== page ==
Worried that there may be factual basis to a slew of corruption and maladministration allegations being made by the Botswana Railways Amalgamated Workers Union (BRAWU), then (February 2011) Permanent Secretary in the Ministry of Transport and Communications, Mabua Mabua, wasted no time in constituting an investigating committee.
You would have wanted to be a little fly on the wall in the period of time that the former Botswana Railways Chief Executive Officer, Dominic Ntwaagae, was handing over to the incoming Acting CEO, Stephen Makuke.
It has been over a fortnight since floods devastated much of the communities in Gaborone and surrounding areas.
Although the Economic Partnership Agreement (EPA) which was signed between the EU and the ‘SADC EPA Group’ has been hailed as a step in the right direction, the more significant impacts of the EPA, however, are likely to be felt outside the EU-SADC relationship.
Barrelfuls of ink and pixels have been spilled on the controversial picture depicting President Ian Khama but not enough of those raw materials have formed words and images that portray bigger-picture elements.
When a strike erupted at the University of Botswana last month over unpaid allowances last, a student is alleged to have burnt the national flag. At this point, no solid evidence to back up such allegation has been produced but President Ian Khama has spoken out against the flag-burning in very strong terms.
The African Union adopted the Continental Education Strategy for Africa (CESA 2016-2025) as the framework for transformative education and training system in Africa. The strategy has so much relevance than ever to the development of Botswana.
Sometime in 1995 at Gabane Community Junior Secondary School, a Science teacher paid an unexpected visit to a class which was out of control. As expected, upon entering the classroom, there was a deafening silence from students behind the commotion.
For over 120 years, Standard Chartered Bank has been a part of Botswana’s political economy.
The bank’ tagline, “Here for Good” is perhaps the most enduring testimony of the titan’s dedication and longevity in the country.
On a day (Thursday) when it looked like the strike by University of Botswana students was getting out of hand, the university’s own security is said to have raised a red flag. For days, students had been protesting delayed payment of their allowances and at this point there was every indication that the situation was getting out of hand.
With Khama throwing his support behind vice president for the Botswana Democratic Party (BDP) chairmanship in the upcoming elective national congress slated for July this year, Masisi could rest be assured that he is the undoubted heir apparent after Khama’s departure from the state house.
Following Trump’s ascendency to the Presidency there is uncertainty over Trump’s position on global climate change. During the presidential campaign last year, Trump said global climate change is a hoax fuelling suspicion among countries that the USA could withdraw from global climate change commitment.
In the lead-up to a do-or-die general election during which the opposition has won virtually all bye-elections, during which opposition parties are banding together, during which the portrait of the opposition leader has featured below a “Your Next President” banner headline in a newspaper and during which a parade of evangelical prophets have predicted an imminent opposition take-over, the gov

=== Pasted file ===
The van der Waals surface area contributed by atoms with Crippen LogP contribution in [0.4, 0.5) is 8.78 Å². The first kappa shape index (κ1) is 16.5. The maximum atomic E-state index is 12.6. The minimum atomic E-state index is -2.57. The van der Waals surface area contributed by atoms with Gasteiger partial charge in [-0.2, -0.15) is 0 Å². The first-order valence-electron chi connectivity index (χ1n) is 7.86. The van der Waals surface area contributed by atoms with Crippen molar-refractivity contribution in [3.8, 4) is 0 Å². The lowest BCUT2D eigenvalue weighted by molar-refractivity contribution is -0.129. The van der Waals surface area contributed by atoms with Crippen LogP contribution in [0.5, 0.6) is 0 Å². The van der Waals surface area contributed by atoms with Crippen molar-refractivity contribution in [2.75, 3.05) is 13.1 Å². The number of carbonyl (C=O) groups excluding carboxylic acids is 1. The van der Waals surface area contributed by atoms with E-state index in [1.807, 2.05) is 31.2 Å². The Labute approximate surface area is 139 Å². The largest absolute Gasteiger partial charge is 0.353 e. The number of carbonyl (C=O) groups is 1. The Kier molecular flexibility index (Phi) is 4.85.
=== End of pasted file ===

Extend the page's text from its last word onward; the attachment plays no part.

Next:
The memory is still very fresh and will forever remain vivid in the minds of most. For the first time in its history, Jwaneng diamond mine (which is Botswana’s real cash cow) stopped production because of severe depression in the market. Then followed the bleakest phase in the economic history of modern Botswana.
The usual “we will refer your queries to the relevant authourities” and “your concerns have been duly noted” official shilly-shallying and floridly apologetic tone -vanished the instant the microphone was turned over to President Lt Gen Ian Khama.
All things being equal, Maruping Dibotelo will, at the close of business on October 13 this year (a Friday), step down as Chief Justice and Judge of the Botswana High Court.
For some time now, Botswana Power Corporation has been swimming against the tide.
A recent decision by Government allowing the corporation to sell some of its assets, lay off staff and share some of its generation mandate with Independent Power Producers has meant that one of the country’s most important companies will also have to fight headwinds before it reaches safe shores.
The 2007 collective labour agreement (CLA) between Limkokwing University of Creative Technology (TAWU) and the Trainers and Allied Workers Union (TAWU) expressly states that “The Institute agrees that it will negotiate with the Union before embarking on a retrenchment exercise, which would include discussions on exploring alternatives to retrenchment.” This is actually a restatement of the retr
The vine from which the Gaborone Bonnington South MP, Ndaba Gaolathe, picks his grapes has made so startling a revelation that he has decided to share such revelation in a paper that he has just authored.
If he cares enough about being monarch of all that he surveys on a 40-year old empire that now stretches from the city limits of Village to the edges of the Maruapula residential district, Vice Chancellor Professor Thabo Fako will forever rue the day that he got a little too loose-tongued when he appeared before a now famous parliamentary committee.